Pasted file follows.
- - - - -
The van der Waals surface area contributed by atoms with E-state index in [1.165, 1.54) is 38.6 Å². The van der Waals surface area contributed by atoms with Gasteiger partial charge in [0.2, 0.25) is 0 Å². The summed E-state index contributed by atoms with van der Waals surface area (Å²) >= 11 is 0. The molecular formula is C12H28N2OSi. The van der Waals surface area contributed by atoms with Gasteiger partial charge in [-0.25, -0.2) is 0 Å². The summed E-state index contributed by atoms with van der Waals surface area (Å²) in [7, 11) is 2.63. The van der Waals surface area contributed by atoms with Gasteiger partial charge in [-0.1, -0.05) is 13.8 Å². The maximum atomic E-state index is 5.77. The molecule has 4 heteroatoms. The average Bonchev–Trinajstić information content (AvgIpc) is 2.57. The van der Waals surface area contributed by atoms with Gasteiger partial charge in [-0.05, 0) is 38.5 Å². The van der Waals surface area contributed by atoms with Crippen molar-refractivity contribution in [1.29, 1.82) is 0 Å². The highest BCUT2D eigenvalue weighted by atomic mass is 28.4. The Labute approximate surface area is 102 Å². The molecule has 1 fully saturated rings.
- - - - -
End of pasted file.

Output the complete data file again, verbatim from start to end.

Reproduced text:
The van der Waals surface area contributed by atoms with E-state index in [1.165, 1.54) is 38.6 Å². The van der Waals surface area contributed by atoms with Gasteiger partial charge in [0.2, 0.25) is 0 Å². The summed E-state index contributed by atoms with van der Waals surface area (Å²) >= 11 is 0. The molecular formula is C12H28N2OSi. The van der Waals surface area contributed by atoms with Gasteiger partial charge in [-0.25, -0.2) is 0 Å². The summed E-state index contributed by atoms with van der Waals surface area (Å²) in [7, 11) is 2.63. The van der Waals surface area contributed by atoms with Gasteiger partial charge in [-0.1, -0.05) is 13.8 Å². The maximum atomic E-state index is 5.77. The molecule has 4 heteroatoms. The average Bonchev–Trinajstić information content (AvgIpc) is 2.57. The van der Waals surface area contributed by atoms with Gasteiger partial charge in [-0.05, 0) is 38.5 Å². The van der Waals surface area contributed by atoms with Crippen molar-refractivity contribution in [1.29, 1.82) is 0 Å². The highest BCUT2D eigenvalue weighted by atomic mass is 28.4. The Labute approximate surface area is 102 Å². The molecule has 1 fully saturated rings.